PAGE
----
Quality Control Department
Video & Audio Quality:
Presented in the film's original 1.85:1 widescreen aspect ratio, A Day Without A Mexican isn't exactly a feast for the eyes. For starters, the lack of anamorphic enhancement---especially in this day and age---kills this one right out of the gate. To be fair, though, the image itself isn't all bad. Daytime scenes are bright and clear, with a bold color palette and good contrast levels. Unfortunately, there are a number of digital problems here, from terrible aliasing problems to the grainy nature of the film's digital video origins. There's also a modest amount of edge enhancement, and the low levels of image detail couldn't have been helped much anyway. Overall, this is a fairly poor presentation, though I doubt there's much that could have been done with this one.
The audio fares slightly better, though not by much. The dialogue is off-and-on, but can usually be understood clearly. Some of the audio synch is fairly poor, as many voices don't quite match up to the characters onscreen. Only the music provides a pleasing soundstage, coming in clearly from several directions. Although I doubt a terrific audio presentation would have made me like the film any better, the problems here are just more wood for the fire.
Menu Design, Presentation & Packaging:
To get a good idea of the low-budget design work on A Day Without A Mexican, check out the menu designs above. Sure, they fit the tone of the film pretty well, but that isn't a good thing in this case. Still, it's hard to complain, as the menus designs are easy to navigate despite their poor overall design. The film itself has been divided into a dozen chapters, and no layer change was detected during playback. The packaging consists of a standard black keepcase with chapter insert. Strangely enough, only Spanish subtitles have been included (although several of the bonus features are presented with burned-in English captions when needed).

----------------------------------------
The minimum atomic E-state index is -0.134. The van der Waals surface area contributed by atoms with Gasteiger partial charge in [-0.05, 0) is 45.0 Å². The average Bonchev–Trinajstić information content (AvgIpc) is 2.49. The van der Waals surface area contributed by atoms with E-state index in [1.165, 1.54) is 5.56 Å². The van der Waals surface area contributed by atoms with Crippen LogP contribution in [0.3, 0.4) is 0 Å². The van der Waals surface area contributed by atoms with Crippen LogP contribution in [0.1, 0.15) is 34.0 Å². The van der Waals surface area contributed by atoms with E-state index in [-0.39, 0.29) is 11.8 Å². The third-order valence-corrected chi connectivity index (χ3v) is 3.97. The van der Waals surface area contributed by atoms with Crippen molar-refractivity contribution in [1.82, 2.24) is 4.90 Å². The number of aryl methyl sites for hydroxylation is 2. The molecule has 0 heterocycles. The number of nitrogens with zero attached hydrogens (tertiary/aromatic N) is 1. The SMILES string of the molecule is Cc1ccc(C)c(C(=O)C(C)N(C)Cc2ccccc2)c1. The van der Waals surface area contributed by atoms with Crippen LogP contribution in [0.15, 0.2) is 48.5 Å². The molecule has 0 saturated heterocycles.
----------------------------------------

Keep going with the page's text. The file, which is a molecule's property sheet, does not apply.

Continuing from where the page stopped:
Although they're hardly anything to write home about, the extras included here are actually a bit more entertaining than the film itself. First up is a 23-minute Making-Of Documentary, as it follows the cast and crew around during and after production. It covers a decent amount of ground for its short running time, touching on equal parts personal experience and technical information. The most interesting extra, however, is the 28-minute Original Short Film of the same name. It's actually a more interesting execution of the story, and shows how bloated the finished product is in comparison. It's not without it's share of problems, but it's actually much closer to what the director should have aimed for. Next up is a series of Outtakes (Deleted Scenes) that are hit-and-miss, as well as a Music Video by Los Yoguis for the song "Sin Decir Adios". There's also a selection of Trailer & TV Spots as well as Previews for other Xenon releases.
As much as I wanted to like A Day Without A Mexican, it proved to be a pretty miserable viewing experience overall. I guess it just goes to show you: there's much more to a movie than an attention-getting premise. With poor performances, insulting characters and a condescending attitude, this lackluster release is better left sitting on the shelf. In this reviewer's opinion, it's not even worth a $4 rental fee...let alone the $20 retail price. By all means, Skip It.
Randy Miller III is an art instructor hailing from Harrisburg, PA. To fund his DVD viewing habits, he also works on freelance graphic design and illustration projects. In his free time, Randy enjoys slacking off, general debauchery, and writing things in third person.